[00:19:46] Through the process of teaching all of those classes. You will learn the spring settings like the back of your hand. You will know what transitions and exercises flow really well together because you've done them a bunch of times. [00:20:00] But the only way you will know that they work is that you've tried a bunch of different things. So give yourself grace, give yourself compassion as you are working through this trial and error period. And just remember every day that you say things and that people do things, it is a victory. 

[00:20:20] Saphiye also asked about knowing when you're ready to teach your own classes. And I would say that if you've completed your teacher training and you've tested out, you are now ready to teach your own classes. You may say that you don't feel like you're ready to teach your own classes, but you have the skills to start teaching. If you wait until you're ready, you will never be able to do it. You just jump in, you do what you can. You don't have to know everything. You don't have to be perfect, but you do know a lot and you are really good. And at the very least, you are better than you were when you started because you've been [00:21:00] practicing and it will only improve from there. You will get more experienced, you will get more comfortable, you will get more confident, but you have to keep doing it. It gets so much less nerve wracking and so much more fun if you stick with it and really trudge through this difficult starting point. 

[00:21:22] The work that you put in now is going to pay dividends for years and years and years to come, like for your entire career. And your teachings going to change and that's okay. What's important to you when you teach is going to change and that's okay. Your teaching style can change and all of that is okay. But it happens through the process of teaching classes.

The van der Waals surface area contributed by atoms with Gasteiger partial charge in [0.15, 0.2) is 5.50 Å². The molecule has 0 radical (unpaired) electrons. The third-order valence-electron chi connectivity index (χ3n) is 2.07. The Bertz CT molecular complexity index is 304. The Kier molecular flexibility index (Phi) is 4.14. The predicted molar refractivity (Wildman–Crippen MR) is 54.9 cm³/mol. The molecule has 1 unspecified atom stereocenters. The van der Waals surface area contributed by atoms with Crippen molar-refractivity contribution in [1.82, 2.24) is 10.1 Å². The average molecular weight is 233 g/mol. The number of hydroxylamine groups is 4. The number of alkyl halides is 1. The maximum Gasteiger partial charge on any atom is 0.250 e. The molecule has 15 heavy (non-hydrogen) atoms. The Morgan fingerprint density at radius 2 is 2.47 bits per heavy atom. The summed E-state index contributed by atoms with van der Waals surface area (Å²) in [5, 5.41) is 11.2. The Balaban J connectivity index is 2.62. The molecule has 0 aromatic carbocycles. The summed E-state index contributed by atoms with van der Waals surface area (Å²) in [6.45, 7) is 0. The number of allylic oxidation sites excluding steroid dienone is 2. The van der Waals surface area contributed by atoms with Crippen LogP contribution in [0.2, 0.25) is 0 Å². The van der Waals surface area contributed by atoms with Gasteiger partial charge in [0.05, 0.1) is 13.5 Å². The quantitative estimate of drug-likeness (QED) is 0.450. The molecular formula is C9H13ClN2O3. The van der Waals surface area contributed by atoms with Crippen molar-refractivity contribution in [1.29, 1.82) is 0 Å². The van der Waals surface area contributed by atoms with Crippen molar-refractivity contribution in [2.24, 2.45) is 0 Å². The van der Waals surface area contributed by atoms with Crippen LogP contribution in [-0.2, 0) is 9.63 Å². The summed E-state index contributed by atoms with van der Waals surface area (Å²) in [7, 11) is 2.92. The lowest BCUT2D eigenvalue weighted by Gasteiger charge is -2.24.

[00:21:43] If you're looking for even more tips or even more advice, I've asked every special guest that has ever been on the podcast their advice for new teachers. So definitely go back and listen to those episodes. There's a playlist of those episodes on YouTube, and there's transcripts of [00:22:00] each episode on the podcast website if you just want to scan through and read, um, but that is a resource. I'm a resource. Please reach out if you've got any more questions, but in short, the only thing to it is to do it and the only way out is through. So keep at it. You've got this. I'm cheering for you, and I'm here if you've got any questions. 

[00:22:22] Also, very excited. Spotify wrapped is out. So please tag me at @pilatesteachersmanual if the Pilates Teachers' Manual podcast made the cut of your most listened to episodes, as always a huge thank you to all my supporters on Buy Me a Coffee. The year is wrapping up, but there's still time to have a coffee chat with me this year. If you're interested, visit that Buy Me a Coffee page and join the project. I'm happy to have you. And then Holy moly, it's 2024. Have a great couple of weeks and I'll talk to you again soon.[00:23:00] 

[00:23:01] Thanks for listening to this week's chapter of Pilates Teachers' Manual, your guide to becoming a great Pilates teacher. Check out the podcast Instagram at @pilatesteachersmanual, and be sure to subscribe wherever you listen. For more Pilates goodness, check out my other podcast Pilates Students' Manual, available everywhere you listen to podcasts. The adventure continues. Until next time.